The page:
One good result has come out of the stunt that comedian Kathy Griffin pulled when she posted a video of herself holding a fake blood-covered facsimile of President Donald Trump’s head by the hair.
Well, two things if you count the fact that Griffin has told by CNN that she is no longer going to co-host its tiresome New Year’s telecast with Anderson Cooper.
“CNN has terminated our agreement with Kathy Griffin to appear on our New Year’s Eve program,” the network’s communications team tweeted Wednesday.
The main benefit as we see it is that when Griffin showed such horrible judgment, it revealed that finally there is something that is so out of line, so beyond the pale, that society has finally shouted: Enough already!
A boundary, it would appear, has been established.
Amid all the coarseness that seems to dominate our daily political discourse, the Griffin episode has united virtually all of us to submit that there is a limit to bad taste, to a lack of decency. To paraphrase Winston Churchill, there are some things up with which we will not put.
Like him or not, Donald Trump is the president of the United States.
Ms. Griffin stepped way over the line. After receiving almost universal opprobrium, even she had to admit it was true.
“I beg for your forgiveness,” she tweeted. “I went too far. I made a mistake and I was wrong.”
While it is, of course, true that Mr. Trump by word and deed has contributed greatly to how corrosive the political climate has become, he did not have this coming. No one does, particularly presidents.
These are people who require Secret Service protection because there are already enough people who want to do them physical harm. We don’t need stupidity such as Griffin’s giving others ideas.
While we don’t believe Griffin truly meant any harm to the president, there are some things you just don’t joke about. Back in 1988, when Dan Quayle was President George H.W. Bush’s lowly regarded vice president, then-Sen. John Kerry repeated a quip at a businessmen’s breakfast.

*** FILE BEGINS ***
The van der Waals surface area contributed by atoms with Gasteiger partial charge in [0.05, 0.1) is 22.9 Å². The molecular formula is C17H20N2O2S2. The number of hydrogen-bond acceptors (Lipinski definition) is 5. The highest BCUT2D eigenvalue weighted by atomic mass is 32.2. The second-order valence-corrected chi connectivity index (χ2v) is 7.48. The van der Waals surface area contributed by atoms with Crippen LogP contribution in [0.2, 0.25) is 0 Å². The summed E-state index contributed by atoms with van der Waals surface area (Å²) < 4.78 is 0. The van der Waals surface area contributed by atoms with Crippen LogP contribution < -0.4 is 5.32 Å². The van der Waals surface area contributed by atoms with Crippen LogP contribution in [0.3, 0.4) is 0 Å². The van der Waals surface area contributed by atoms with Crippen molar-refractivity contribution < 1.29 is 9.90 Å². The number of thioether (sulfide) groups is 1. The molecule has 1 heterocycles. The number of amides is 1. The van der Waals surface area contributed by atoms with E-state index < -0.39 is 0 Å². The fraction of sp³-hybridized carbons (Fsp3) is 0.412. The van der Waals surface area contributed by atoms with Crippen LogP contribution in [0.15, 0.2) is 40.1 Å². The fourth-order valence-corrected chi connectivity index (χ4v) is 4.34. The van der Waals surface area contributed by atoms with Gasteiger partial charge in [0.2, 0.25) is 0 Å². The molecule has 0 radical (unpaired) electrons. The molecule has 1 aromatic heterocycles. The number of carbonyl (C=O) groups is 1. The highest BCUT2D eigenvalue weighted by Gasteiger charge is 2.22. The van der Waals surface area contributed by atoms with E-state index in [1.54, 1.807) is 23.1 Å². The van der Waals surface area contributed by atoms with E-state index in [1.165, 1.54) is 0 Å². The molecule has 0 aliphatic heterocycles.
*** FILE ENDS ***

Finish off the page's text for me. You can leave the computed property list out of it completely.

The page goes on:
“Somebody told me the other day that the Secret Service has orders that if George Bush is shot,” Kerry said, “they’re to shoot Quayle.”
Kerry came in for justifiably heavy criticism, and quickly apologized.
The ignorance and mendacity by the fringe elements of the far left and far right to claim that Michelle Obama is actually a man or that then-President George W. Bush was having an affair with his secretary of state, Condoleezza Rice, have poisoned the public body.
The only antidote is for decent people of every political stripe to view those kinds of things with the revulsion they deserve.
Freedom of speech is extremely important to Americans, and rightfully so. But as Justice Oliver Wendell Holmes stated in his famous “fire in a crowded theater” opinion, “The question in every case is whether the words used are used in such circumstances and are of such a nature as to create a clear and present danger …”
We would like to believe that Democrats were as outraged as Republicans over what Griffin did. We would also like to believe that Republicans were as turned off by racist threats made during Barack Obama’s term.
There are lots of things we would like to believe. One of them is that now that a limit for bad taste has been established, that we might see far less of it in the future.